Thursday, November 12, 2015

The Morning Call---Brace yourself; six Fed official speak today

The Morning Call


The Market

The indices (DJIA 17702, S&P 2075) drifted lower on a quiet Veterans’ Day.  The Dow ended [a] below its 100 and 200 day moving averages, both of which represent resistance, [b] in a short term trading range {16919-18148}, [c] in an intermediate term trading range {15842-18295}and [d] in a long term uptrend {5471-19343}.

The S&P finished [a] below its 100 and 200 day moving averages, both of which represent resistance, [b] in a short term trading range {2016-2104}, [d] in an intermediate term uptrend {1952-2744} [e] a long term uptrend {800-2161}. 

Volume fell slightly; breadth deteriorated.  The VIX (16.0) was up 5%, ending [a] below its 100 day moving average, now resistance, [b] within a short term downtrend and [c] in intermediate term and long term trading ranges. 

            Plus (medium):

The bond market was closed.

GLD declined fractionally, ending [a] right on the lower boundary of its short term trading range [b] below its 100 day moving average, now resistance, [c] in intermediate and long term downtrends. 

Bottom line: with the bond market closed and no economic releases, stocks traded in a tight range.  My conclusion from yesterday holds: ‘I think the Market could still go either way short term.  Longer term, equities are caught between two forces: one of the most powerful seasonal (up) times of the year and the discounting of a first Fed rate hike in six years.  I have no clue which direction stocks will head; however, given current extended valuations, even if the Averages challenge their all-time highs and the upper boundaries of their long term uptrends, I don’t believe that they will be successful.’

            What it takes to be a trader these days (short):


            As I noted above, there was no US economic releases yesterday.  However, there was plenty of news overseas: October Chinese industrial production and urban fixed investment were below expectations while retail sales were better; in addition, the Financial Stability Board said that Chinese banks may need as much as $400 billion new equity in order to meet new global capital requirements.

In other news, Canada is nearing recession levels; base metal prices are  now down 50% off 2011 highs; and finally, Draghi made another super duper dovish comment and then the ECB repeated them to be sure everyone got the message (medium):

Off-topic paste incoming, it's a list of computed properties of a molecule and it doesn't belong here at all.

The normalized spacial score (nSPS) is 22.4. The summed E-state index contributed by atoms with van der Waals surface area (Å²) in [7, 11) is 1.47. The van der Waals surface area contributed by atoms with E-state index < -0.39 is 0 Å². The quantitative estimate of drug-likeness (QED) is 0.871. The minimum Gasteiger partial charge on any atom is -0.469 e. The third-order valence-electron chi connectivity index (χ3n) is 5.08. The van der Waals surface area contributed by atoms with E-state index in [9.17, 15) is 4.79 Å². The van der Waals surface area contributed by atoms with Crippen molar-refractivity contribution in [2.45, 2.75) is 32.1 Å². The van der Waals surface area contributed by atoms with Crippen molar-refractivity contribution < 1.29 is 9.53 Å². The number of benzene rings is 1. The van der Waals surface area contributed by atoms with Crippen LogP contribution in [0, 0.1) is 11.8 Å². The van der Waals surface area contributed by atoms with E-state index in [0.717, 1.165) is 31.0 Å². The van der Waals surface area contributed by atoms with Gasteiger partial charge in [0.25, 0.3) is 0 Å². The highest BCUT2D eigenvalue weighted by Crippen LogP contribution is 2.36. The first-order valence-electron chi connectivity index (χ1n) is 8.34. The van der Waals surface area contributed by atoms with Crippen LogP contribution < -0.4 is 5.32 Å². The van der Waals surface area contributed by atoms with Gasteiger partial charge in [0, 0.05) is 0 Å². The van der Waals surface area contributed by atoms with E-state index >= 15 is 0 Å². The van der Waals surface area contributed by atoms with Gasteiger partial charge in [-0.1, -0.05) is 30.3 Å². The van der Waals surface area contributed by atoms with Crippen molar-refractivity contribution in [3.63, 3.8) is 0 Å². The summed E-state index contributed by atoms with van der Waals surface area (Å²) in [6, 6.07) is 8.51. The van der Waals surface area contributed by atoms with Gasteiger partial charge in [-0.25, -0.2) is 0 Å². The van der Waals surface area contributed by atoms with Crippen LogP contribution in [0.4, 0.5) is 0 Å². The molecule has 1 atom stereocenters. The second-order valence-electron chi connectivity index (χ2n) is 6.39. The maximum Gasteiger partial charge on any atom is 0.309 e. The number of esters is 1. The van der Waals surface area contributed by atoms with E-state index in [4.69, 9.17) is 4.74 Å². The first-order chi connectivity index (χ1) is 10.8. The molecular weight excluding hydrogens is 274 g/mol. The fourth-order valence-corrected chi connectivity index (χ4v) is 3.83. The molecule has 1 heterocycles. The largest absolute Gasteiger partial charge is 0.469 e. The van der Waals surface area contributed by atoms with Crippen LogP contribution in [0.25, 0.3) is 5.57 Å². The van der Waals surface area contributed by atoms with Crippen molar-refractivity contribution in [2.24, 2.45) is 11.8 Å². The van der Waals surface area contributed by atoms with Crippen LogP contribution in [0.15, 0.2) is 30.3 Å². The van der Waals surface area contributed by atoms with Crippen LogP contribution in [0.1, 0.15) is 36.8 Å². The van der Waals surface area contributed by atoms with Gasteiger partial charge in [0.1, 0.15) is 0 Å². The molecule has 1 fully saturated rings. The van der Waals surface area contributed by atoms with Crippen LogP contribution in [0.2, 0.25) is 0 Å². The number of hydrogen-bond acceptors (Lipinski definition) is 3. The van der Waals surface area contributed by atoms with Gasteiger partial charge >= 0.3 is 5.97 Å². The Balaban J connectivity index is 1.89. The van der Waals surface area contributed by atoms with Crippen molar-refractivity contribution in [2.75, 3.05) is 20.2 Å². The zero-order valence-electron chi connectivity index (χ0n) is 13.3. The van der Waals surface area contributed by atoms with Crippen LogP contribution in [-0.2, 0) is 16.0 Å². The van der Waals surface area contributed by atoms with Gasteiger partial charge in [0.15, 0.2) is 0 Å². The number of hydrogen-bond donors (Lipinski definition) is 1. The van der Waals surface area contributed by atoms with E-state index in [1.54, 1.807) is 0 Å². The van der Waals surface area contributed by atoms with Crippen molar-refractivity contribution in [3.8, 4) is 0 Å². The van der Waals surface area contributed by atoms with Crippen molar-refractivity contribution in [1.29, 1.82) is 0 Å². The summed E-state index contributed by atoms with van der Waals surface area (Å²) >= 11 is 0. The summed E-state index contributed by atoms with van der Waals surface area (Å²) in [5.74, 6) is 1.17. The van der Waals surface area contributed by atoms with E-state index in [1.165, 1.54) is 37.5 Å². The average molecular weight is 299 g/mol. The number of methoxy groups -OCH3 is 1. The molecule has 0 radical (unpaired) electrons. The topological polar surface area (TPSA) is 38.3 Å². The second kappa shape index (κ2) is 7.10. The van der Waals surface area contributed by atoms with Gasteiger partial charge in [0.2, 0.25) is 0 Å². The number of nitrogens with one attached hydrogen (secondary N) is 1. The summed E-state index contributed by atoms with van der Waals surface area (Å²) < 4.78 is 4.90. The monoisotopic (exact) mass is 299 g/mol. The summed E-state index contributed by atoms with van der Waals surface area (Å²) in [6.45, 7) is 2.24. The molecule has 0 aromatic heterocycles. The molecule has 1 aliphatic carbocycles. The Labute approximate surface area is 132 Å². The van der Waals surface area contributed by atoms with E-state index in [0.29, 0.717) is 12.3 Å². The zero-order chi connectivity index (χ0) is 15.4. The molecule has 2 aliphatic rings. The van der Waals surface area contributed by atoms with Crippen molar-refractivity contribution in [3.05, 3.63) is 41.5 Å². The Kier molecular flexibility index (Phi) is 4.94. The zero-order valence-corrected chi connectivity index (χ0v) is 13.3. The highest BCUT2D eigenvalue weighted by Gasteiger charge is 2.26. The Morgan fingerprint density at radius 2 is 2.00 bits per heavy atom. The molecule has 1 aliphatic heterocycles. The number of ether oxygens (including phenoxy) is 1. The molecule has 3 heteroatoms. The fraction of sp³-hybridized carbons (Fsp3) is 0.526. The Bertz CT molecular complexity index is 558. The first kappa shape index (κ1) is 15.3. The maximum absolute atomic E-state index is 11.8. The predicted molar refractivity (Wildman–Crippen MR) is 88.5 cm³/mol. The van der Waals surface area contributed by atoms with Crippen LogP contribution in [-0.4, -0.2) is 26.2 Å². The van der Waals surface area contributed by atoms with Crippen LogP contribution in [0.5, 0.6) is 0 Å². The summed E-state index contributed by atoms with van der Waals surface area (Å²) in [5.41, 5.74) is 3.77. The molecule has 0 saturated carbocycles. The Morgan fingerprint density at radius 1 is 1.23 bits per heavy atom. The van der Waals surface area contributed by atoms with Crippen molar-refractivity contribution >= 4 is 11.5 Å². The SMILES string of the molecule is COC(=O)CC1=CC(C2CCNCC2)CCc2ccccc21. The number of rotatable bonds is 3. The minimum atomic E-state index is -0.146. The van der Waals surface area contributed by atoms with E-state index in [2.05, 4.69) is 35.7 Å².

***overnight, Draghi tripled down on more QE in December (you sure you understand?); the Greeks are in the streets (again) protesting the non-receipt of the latest bailout package; Japanese machinery orders were up 7.5%.
            The news from Greece (medium):

Bottom line: Chinese stats continue to deteriorate; and the potential risks of economic/financial problems were made all the worse by the aforementioned statement from the Financial Stability Board.  Canada, one of our largest trading partners, is having its own set of difficulties.  And ECB apparently is not that enthralled with the EU economy, given the every pointed remarks about more QE from Draghi and other officials. 

Even if you believe that the recent improvement in the US data is a sign that the economy has stabilized, one has to question how long that will last in view of the sustained weakening abroad.

So the question is, will the Fed continue to disregard not just the poor data in the US but also the more difficult to ignore global stats and raise rates, deluding itself that somehow it still has a chance to extract itself from the policy catastrophe it has wrought.  My opinion hasn’t changed: whenever the Fed starts to normalize monetary, Market pain will be occurred; and the longer it waits, the greater the pain.

***no less than six Fed officials give speeches today.

The most important point is that I would use the strength to take some profits in winners and/or eliminating investments that have been a disappointment.
            Here are some interesting status on valuation s. (short):

            Why companies love stock buybacks (medium and today’s must read):

            For example (medium and should be read along with the above link):


   This Week’s Data

            Weekly mortgage applications fell 1.3% while purchase applications were up 0.1%.

            Weekly jobless claims were unchanged, in line.


            A sign that the economic cycle is winding down (short):



Obamacare---sucker’s bet (short):

Advice for Trump on China (medium):

  International War Against Radical Islam

1 comment:

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